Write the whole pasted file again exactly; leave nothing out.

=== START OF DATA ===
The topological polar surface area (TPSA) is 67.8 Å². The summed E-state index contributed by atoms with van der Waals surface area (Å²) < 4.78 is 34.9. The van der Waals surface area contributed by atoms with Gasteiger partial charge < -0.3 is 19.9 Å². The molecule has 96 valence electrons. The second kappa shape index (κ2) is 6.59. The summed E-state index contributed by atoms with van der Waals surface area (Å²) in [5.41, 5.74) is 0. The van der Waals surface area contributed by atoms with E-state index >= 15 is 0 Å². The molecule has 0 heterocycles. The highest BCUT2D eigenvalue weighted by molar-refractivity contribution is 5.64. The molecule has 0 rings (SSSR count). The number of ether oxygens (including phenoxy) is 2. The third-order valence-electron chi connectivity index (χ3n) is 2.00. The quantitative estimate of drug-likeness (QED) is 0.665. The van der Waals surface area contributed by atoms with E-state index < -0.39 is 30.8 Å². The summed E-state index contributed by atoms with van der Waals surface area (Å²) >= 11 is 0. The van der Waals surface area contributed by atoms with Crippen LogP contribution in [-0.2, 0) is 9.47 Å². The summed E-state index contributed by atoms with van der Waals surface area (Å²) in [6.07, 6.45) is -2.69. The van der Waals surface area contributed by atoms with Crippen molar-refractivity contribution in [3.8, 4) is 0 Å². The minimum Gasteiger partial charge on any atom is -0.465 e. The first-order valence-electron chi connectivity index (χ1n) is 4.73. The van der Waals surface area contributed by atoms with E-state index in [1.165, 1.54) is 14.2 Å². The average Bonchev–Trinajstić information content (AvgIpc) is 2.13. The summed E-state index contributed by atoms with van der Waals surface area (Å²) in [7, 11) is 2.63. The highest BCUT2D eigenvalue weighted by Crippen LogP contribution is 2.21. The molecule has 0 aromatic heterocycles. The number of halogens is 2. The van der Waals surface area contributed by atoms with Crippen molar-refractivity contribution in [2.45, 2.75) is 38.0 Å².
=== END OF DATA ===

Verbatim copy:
The topological polar surface area (TPSA) is 67.8 Å². The summed E-state index contributed by atoms with van der Waals surface area (Å²) < 4.78 is 34.9. The van der Waals surface area contributed by atoms with Gasteiger partial charge < -0.3 is 19.9 Å². The molecule has 96 valence electrons. The second kappa shape index (κ2) is 6.59. The summed E-state index contributed by atoms with van der Waals surface area (Å²) in [5.41, 5.74) is 0. The van der Waals surface area contributed by atoms with E-state index >= 15 is 0 Å². The molecule has 0 heterocycles. The highest BCUT2D eigenvalue weighted by molar-refractivity contribution is 5.64. The molecule has 0 rings (SSSR count). The number of ether oxygens (including phenoxy) is 2. The third-order valence-electron chi connectivity index (χ3n) is 2.00. The quantitative estimate of drug-likeness (QED) is 0.665. The van der Waals surface area contributed by atoms with E-state index < -0.39 is 30.8 Å². The summed E-state index contributed by atoms with van der Waals surface area (Å²) >= 11 is 0. The van der Waals surface area contributed by atoms with Crippen LogP contribution in [-0.2, 0) is 9.47 Å². The summed E-state index contributed by atoms with van der Waals surface area (Å²) in [6.07, 6.45) is -2.69. The van der Waals surface area contributed by atoms with Crippen molar-refractivity contribution in [3.8, 4) is 0 Å². The minimum Gasteiger partial charge on any atom is -0.465 e. The first-order valence-electron chi connectivity index (χ1n) is 4.73. The van der Waals surface area contributed by atoms with E-state index in [1.165, 1.54) is 14.2 Å². The average Bonchev–Trinajstić information content (AvgIpc) is 2.13. The summed E-state index contributed by atoms with van der Waals surface area (Å²) in [7, 11) is 2.63. The highest BCUT2D eigenvalue weighted by Crippen LogP contribution is 2.21. The molecule has 0 aromatic heterocycles. The number of halogens is 2. The van der Waals surface area contributed by atoms with Crippen molar-refractivity contribution in [2.45, 2.75) is 38.0 Å².